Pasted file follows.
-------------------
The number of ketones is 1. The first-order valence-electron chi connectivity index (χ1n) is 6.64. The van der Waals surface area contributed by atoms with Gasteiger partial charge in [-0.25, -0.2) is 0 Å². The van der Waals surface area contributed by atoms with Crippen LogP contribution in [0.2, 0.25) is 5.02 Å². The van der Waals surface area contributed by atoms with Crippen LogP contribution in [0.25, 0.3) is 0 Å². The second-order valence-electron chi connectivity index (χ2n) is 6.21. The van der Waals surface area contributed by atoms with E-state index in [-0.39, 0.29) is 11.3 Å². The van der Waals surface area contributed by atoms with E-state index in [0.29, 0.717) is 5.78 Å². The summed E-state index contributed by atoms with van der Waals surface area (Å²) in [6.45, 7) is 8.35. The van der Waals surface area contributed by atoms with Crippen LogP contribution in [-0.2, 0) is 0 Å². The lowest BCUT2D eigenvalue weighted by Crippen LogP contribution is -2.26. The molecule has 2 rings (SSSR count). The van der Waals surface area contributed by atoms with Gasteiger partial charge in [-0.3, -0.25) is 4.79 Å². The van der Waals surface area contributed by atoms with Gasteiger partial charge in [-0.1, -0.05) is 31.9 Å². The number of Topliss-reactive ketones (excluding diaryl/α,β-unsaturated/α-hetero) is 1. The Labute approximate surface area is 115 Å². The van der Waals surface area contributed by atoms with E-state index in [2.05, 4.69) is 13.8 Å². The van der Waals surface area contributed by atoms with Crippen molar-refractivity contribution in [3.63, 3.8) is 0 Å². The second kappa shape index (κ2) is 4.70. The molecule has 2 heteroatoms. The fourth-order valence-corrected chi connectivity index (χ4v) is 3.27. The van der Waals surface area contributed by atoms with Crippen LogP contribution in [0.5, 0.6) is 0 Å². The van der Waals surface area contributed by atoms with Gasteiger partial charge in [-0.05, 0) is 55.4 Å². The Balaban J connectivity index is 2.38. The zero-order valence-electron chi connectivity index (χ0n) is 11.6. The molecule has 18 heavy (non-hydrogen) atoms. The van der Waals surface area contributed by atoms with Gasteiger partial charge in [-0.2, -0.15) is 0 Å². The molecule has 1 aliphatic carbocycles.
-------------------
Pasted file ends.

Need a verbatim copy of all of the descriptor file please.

The number of ketones is 1. The first-order valence-electron chi connectivity index (χ1n) is 6.64. The van der Waals surface area contributed by atoms with Gasteiger partial charge in [-0.25, -0.2) is 0 Å². The van der Waals surface area contributed by atoms with Crippen LogP contribution in [0.2, 0.25) is 5.02 Å². The van der Waals surface area contributed by atoms with Crippen LogP contribution in [0.25, 0.3) is 0 Å². The second-order valence-electron chi connectivity index (χ2n) is 6.21. The van der Waals surface area contributed by atoms with E-state index in [-0.39, 0.29) is 11.3 Å². The van der Waals surface area contributed by atoms with E-state index in [0.29, 0.717) is 5.78 Å². The summed E-state index contributed by atoms with van der Waals surface area (Å²) in [6.45, 7) is 8.35. The van der Waals surface area contributed by atoms with Crippen LogP contribution in [-0.2, 0) is 0 Å². The lowest BCUT2D eigenvalue weighted by Crippen LogP contribution is -2.26. The molecule has 2 rings (SSSR count). The van der Waals surface area contributed by atoms with Gasteiger partial charge in [-0.3, -0.25) is 4.79 Å². The van der Waals surface area contributed by atoms with Gasteiger partial charge in [-0.1, -0.05) is 31.9 Å². The number of Topliss-reactive ketones (excluding diaryl/α,β-unsaturated/α-hetero) is 1. The Labute approximate surface area is 115 Å². The van der Waals surface area contributed by atoms with E-state index in [2.05, 4.69) is 13.8 Å². The van der Waals surface area contributed by atoms with Crippen molar-refractivity contribution in [3.63, 3.8) is 0 Å². The second kappa shape index (κ2) is 4.70. The molecule has 2 heteroatoms. The fourth-order valence-corrected chi connectivity index (χ4v) is 3.27. The van der Waals surface area contributed by atoms with Crippen LogP contribution in [0.5, 0.6) is 0 Å². The van der Waals surface area contributed by atoms with Gasteiger partial charge in [-0.05, 0) is 55.4 Å². The Balaban J connectivity index is 2.38. The zero-order valence-electron chi connectivity index (χ0n) is 11.6. The molecule has 18 heavy (non-hydrogen) atoms. The van der Waals surface area contributed by atoms with Gasteiger partial charge in [-0.2, -0.15) is 0 Å². The molecule has 1 aliphatic carbocycles.